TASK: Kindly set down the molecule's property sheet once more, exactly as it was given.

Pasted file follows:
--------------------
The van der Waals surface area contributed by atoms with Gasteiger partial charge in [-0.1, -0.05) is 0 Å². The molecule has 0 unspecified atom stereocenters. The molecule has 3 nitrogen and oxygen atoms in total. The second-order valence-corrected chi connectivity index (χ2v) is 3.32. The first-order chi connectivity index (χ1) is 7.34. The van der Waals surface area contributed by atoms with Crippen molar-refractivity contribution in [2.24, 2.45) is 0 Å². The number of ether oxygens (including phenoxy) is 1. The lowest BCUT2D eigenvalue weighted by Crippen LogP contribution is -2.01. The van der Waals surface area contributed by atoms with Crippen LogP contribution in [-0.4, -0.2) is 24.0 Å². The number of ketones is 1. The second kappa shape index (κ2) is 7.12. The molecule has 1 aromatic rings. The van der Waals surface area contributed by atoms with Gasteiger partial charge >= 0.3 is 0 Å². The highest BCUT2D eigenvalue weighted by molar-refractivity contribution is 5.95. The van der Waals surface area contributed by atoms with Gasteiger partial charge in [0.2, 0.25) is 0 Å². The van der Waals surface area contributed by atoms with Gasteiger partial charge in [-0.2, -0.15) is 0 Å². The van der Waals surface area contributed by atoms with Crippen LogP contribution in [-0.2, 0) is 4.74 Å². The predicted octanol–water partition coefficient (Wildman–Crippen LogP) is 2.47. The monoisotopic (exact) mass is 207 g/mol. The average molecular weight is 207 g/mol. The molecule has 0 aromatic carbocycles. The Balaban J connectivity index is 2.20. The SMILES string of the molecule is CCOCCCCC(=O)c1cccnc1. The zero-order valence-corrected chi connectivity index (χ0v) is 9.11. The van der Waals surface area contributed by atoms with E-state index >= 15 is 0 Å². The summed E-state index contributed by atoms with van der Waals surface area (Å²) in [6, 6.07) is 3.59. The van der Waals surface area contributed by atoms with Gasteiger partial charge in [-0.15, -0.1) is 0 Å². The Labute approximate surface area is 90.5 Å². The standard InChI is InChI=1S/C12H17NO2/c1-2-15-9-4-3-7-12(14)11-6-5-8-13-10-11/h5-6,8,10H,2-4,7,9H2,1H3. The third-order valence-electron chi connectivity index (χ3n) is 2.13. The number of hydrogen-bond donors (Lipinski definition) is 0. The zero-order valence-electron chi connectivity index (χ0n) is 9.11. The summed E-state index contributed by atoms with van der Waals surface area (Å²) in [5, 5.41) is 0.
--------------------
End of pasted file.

The van der Waals surface area contributed by atoms with Gasteiger partial charge in [-0.1, -0.05) is 0 Å². The molecule has 0 unspecified atom stereocenters. The molecule has 3 nitrogen and oxygen atoms in total. The second-order valence-corrected chi connectivity index (χ2v) is 3.32. The first-order chi connectivity index (χ1) is 7.34. The van der Waals surface area contributed by atoms with Crippen molar-refractivity contribution in [2.24, 2.45) is 0 Å². The number of ether oxygens (including phenoxy) is 1. The lowest BCUT2D eigenvalue weighted by Crippen LogP contribution is -2.01. The van der Waals surface area contributed by atoms with Crippen LogP contribution in [-0.4, -0.2) is 24.0 Å². The number of ketones is 1. The second kappa shape index (κ2) is 7.12. The molecule has 1 aromatic rings. The van der Waals surface area contributed by atoms with Gasteiger partial charge >= 0.3 is 0 Å². The highest BCUT2D eigenvalue weighted by molar-refractivity contribution is 5.95. The van der Waals surface area contributed by atoms with Gasteiger partial charge in [0.2, 0.25) is 0 Å². The van der Waals surface area contributed by atoms with Gasteiger partial charge in [-0.2, -0.15) is 0 Å². The van der Waals surface area contributed by atoms with Crippen LogP contribution in [-0.2, 0) is 4.74 Å². The predicted octanol–water partition coefficient (Wildman–Crippen LogP) is 2.47. The monoisotopic (exact) mass is 207 g/mol. The average molecular weight is 207 g/mol. The molecule has 0 aromatic carbocycles. The Balaban J connectivity index is 2.20. The SMILES string of the molecule is CCOCCCCC(=O)c1cccnc1. The zero-order valence-corrected chi connectivity index (χ0v) is 9.11. The van der Waals surface area contributed by atoms with E-state index >= 15 is 0 Å². The summed E-state index contributed by atoms with van der Waals surface area (Å²) in [6, 6.07) is 3.59. The van der Waals surface area contributed by atoms with Gasteiger partial charge in [-0.15, -0.1) is 0 Å². The Labute approximate surface area is 90.5 Å². The standard InChI is InChI=1S/C12H17NO2/c1-2-15-9-4-3-7-12(14)11-6-5-8-13-10-11/h5-6,8,10H,2-4,7,9H2,1H3. The third-order valence-electron chi connectivity index (χ3n) is 2.13. The number of hydrogen-bond donors (Lipinski definition) is 0. The zero-order valence-electron chi connectivity index (χ0n) is 9.11. The summed E-state index contributed by atoms with van der Waals surface area (Å²) in [5, 5.41) is 0.